Dartmouth's Daily Blog
News, commentary, criticism and praise for the College on the Hill, enlivened with history, culture and travel when we feel so moved.
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Whither The Viewpoints?
A week ago, Dartmouth web publisher Jay Collier, in conjunction with developer Chris Boone debuted “ViewPoints”, a technologically advanced website that autonomously scoured the internet to find the latest Dartmouth-related blog posts, photos, weather, and news items. Some Dartmouth student bloggers —left and right —welcomed the news.
I initially refrained from comment, unsure of how long it would last. My cynicism was justified. The website, previously located at both now.dartmouth.edu and viewpoints.dartmouth.edu, has vanished. Proof of life is the fact that those two sub-level domains now forward to Dartmouth’s homepage. Try entering a random string of characters in front of ‘.dartmouth.edu’ and they won’t resolve anywhere. But just days ago they pointed to Boone and Collier’s slick Web 2.0-based site, where links to blog posts about Dartmouth, including some posts critical of various aspects of the College, were aggregated so that students and faculty could see the goings-on of their peers. No more. I’ve been told that higher-ups 86’d the site, that “it was a demo” and that “the College has decided to bring it down so [they] can take some more time to consider.” Needless to say, it would be speculation to say it happened because its scripts were harvesting critical posts, but no other rational reasons come immediately to mind.
To me, the site represented two things: a willingness on the part of Dartmouth to engage in the active conversation on the internet, through praise and pan. Secondly, with its Web 2.0 aspects, it was a continuation of Dartmouth’s proud tradition of technological leadership. Given my druthers, the site would still be live. I’d be willing to bet other Dartmouth bloggers feel similarly. But it is Dartmouth’s web server, Dartmouth’s prerogative, and no one should expect an organization to present negativity on a website primarily concerned with public relations, as college websites are.
That said, there is a model for blogging in academia. Several, to be sure. But one of the oldest and finest is Harvard Law School, which allows any Harvard student or faculty member to start a blog free of charge on the Harvard.edu server. The latest posts (even if they aren’t exactly brochure-worthy) are aggregated right up front. Something similar could work at Dartmouth. There is far, far more good about Dartmouth than bad. A free and open blogging system would reveal this constantly and brilliantly.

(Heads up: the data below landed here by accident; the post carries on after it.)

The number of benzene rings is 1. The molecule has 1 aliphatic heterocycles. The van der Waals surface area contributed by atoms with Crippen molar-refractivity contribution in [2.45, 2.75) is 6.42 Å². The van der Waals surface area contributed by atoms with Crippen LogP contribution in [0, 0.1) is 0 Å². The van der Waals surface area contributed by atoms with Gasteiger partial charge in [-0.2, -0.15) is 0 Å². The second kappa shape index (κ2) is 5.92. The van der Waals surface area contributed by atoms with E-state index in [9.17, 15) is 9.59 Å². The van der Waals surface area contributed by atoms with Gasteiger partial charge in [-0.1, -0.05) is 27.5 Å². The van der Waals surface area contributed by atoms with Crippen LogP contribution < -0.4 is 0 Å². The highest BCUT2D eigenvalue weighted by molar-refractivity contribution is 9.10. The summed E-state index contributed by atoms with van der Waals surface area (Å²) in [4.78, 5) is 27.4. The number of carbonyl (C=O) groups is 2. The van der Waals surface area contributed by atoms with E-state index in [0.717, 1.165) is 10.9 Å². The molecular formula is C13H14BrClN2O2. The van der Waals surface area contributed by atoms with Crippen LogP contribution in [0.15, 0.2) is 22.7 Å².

In an interview conducted just before the site was scrapped, Jay Collier put it perfectly: “Simply presenting this information, however, does not imply it is more or less valuable than official sources, any more than including books from multiple publishers on a library shelf means some are better than others. The point here is that the Web offers access to diverse perspectives.”
August 14, 2013
Breaking: Of Crips and Bloods and Memories of Ghetto Parties
History repeats itself, first as tragedy and then as farce, or sometimes it just repeats itself. From the New York Times on November 30, 1998: At Dartmouth College, white students at a ”ghetto party” dressed…
June 25, 2013
Dean of the College Charlotte Johnson’s War on Students Part (2/2)
Part 1, Part 2 Today’s post again recounts the events that befell the Freshman. However, the content of the Hanover Police department report reproduced in this space yesterday is supplemented by information from my own…
October 18, 2009
When Love Beckoned in 52nd Street
We were at San Francisco’s BIX last evening, enjoying prosecco, cheese, and a bit of music. A full year of inhabitation in Northern California has unraveled to me no decent venue for proper lounging, but…
October 9, 2009
D Afraid of a Little Competish
So our colleague and Dartblog writer Joe Asch informed me that the D has rejected our cunning advertising campaign. Uh-oh. The Dartmouth is widely known as a breeding ground for instant New York Times successes,…
September 4, 2009
How Regents Should Reign
As Dartmouth alumni proceed through the legal hoops necessary to defuse a Board-packing plan—which put in unhappy desuetude an historic 1891 Agreement between alumni and the College guaranteeing a half-democratically-elected Board of Trustees—it strikes one…
August 29, 2009
Election Reform Study Committee
If you are an alum of the College on the Hill, you may have received a number of e-mails of late beseeching your input for a new arm of the College’s Alumni Control Apparatus called…
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- 2007 Trustee Election
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